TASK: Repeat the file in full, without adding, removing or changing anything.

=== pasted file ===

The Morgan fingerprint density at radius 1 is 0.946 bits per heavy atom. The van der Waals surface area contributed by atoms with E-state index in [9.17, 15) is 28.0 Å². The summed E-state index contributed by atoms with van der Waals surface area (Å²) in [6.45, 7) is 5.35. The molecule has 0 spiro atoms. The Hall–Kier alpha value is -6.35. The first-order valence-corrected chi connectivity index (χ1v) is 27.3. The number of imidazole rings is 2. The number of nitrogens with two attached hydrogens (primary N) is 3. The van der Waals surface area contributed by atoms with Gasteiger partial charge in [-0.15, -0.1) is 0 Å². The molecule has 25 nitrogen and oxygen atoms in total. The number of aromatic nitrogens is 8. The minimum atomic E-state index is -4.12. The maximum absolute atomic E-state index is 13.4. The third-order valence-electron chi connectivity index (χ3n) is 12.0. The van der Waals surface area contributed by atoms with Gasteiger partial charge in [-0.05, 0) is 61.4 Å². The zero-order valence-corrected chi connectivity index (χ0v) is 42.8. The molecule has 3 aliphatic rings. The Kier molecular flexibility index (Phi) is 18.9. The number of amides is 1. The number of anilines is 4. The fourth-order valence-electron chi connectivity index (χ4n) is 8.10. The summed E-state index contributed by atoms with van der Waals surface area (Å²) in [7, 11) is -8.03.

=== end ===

The Morgan fingerprint density at radius 1 is 0.946 bits per heavy atom. The van der Waals surface area contributed by atoms with E-state index in [9.17, 15) is 28.0 Å². The summed E-state index contributed by atoms with van der Waals surface area (Å²) in [6.45, 7) is 5.35. The molecule has 0 spiro atoms. The Hall–Kier alpha value is -6.35. The first-order valence-corrected chi connectivity index (χ1v) is 27.3. The number of imidazole rings is 2. The number of nitrogens with two attached hydrogens (primary N) is 3. The van der Waals surface area contributed by atoms with Gasteiger partial charge in [-0.15, -0.1) is 0 Å². The molecule has 25 nitrogen and oxygen atoms in total. The number of aromatic nitrogens is 8. The minimum atomic E-state index is -4.12. The maximum absolute atomic E-state index is 13.4. The third-order valence-electron chi connectivity index (χ3n) is 12.0. The van der Waals surface area contributed by atoms with Gasteiger partial charge in [-0.05, 0) is 61.4 Å². The zero-order valence-corrected chi connectivity index (χ0v) is 42.8. The molecule has 3 aliphatic rings. The Kier molecular flexibility index (Phi) is 18.9. The number of amides is 1. The number of anilines is 4. The fourth-order valence-electron chi connectivity index (χ4n) is 8.10. The summed E-state index contributed by atoms with van der Waals surface area (Å²) in [7, 11) is -8.03.